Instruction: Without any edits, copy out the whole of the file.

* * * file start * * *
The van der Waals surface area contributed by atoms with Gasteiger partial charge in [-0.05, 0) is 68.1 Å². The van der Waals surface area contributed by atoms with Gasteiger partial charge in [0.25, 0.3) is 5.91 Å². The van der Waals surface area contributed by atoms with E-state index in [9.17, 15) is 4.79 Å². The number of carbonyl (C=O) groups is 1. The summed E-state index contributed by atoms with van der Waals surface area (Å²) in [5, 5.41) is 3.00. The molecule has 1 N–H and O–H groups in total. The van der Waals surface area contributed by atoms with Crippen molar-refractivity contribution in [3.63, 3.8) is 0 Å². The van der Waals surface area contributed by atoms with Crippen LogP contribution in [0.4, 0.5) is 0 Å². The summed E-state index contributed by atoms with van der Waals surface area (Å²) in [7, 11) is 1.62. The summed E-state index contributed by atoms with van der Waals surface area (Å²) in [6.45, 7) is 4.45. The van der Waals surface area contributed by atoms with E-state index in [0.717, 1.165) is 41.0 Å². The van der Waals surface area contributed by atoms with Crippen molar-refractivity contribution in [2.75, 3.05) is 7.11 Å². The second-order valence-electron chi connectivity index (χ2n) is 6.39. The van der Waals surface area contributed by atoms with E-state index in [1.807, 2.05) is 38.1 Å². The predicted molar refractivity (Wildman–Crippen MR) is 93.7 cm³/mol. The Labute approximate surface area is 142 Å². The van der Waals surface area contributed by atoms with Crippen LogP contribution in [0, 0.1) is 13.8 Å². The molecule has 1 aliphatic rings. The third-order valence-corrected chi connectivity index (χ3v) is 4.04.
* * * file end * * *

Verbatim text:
The van der Waals surface area contributed by atoms with Gasteiger partial charge in [-0.05, 0) is 68.1 Å². The van der Waals surface area contributed by atoms with Gasteiger partial charge in [0.25, 0.3) is 5.91 Å². The van der Waals surface area contributed by atoms with E-state index in [9.17, 15) is 4.79 Å². The number of carbonyl (C=O) groups is 1. The summed E-state index contributed by atoms with van der Waals surface area (Å²) in [5, 5.41) is 3.00. The molecule has 1 N–H and O–H groups in total. The van der Waals surface area contributed by atoms with Crippen molar-refractivity contribution in [3.63, 3.8) is 0 Å². The van der Waals surface area contributed by atoms with Crippen LogP contribution in [0.4, 0.5) is 0 Å². The summed E-state index contributed by atoms with van der Waals surface area (Å²) in [7, 11) is 1.62. The summed E-state index contributed by atoms with van der Waals surface area (Å²) in [6.45, 7) is 4.45. The van der Waals surface area contributed by atoms with E-state index in [0.717, 1.165) is 41.0 Å². The van der Waals surface area contributed by atoms with Crippen molar-refractivity contribution in [2.75, 3.05) is 7.11 Å². The second-order valence-electron chi connectivity index (χ2n) is 6.39. The van der Waals surface area contributed by atoms with E-state index in [1.807, 2.05) is 38.1 Å². The predicted molar refractivity (Wildman–Crippen MR) is 93.7 cm³/mol. The Labute approximate surface area is 142 Å². The van der Waals surface area contributed by atoms with Crippen LogP contribution in [0, 0.1) is 13.8 Å². The molecule has 1 aliphatic rings. The third-order valence-corrected chi connectivity index (χ3v) is 4.04.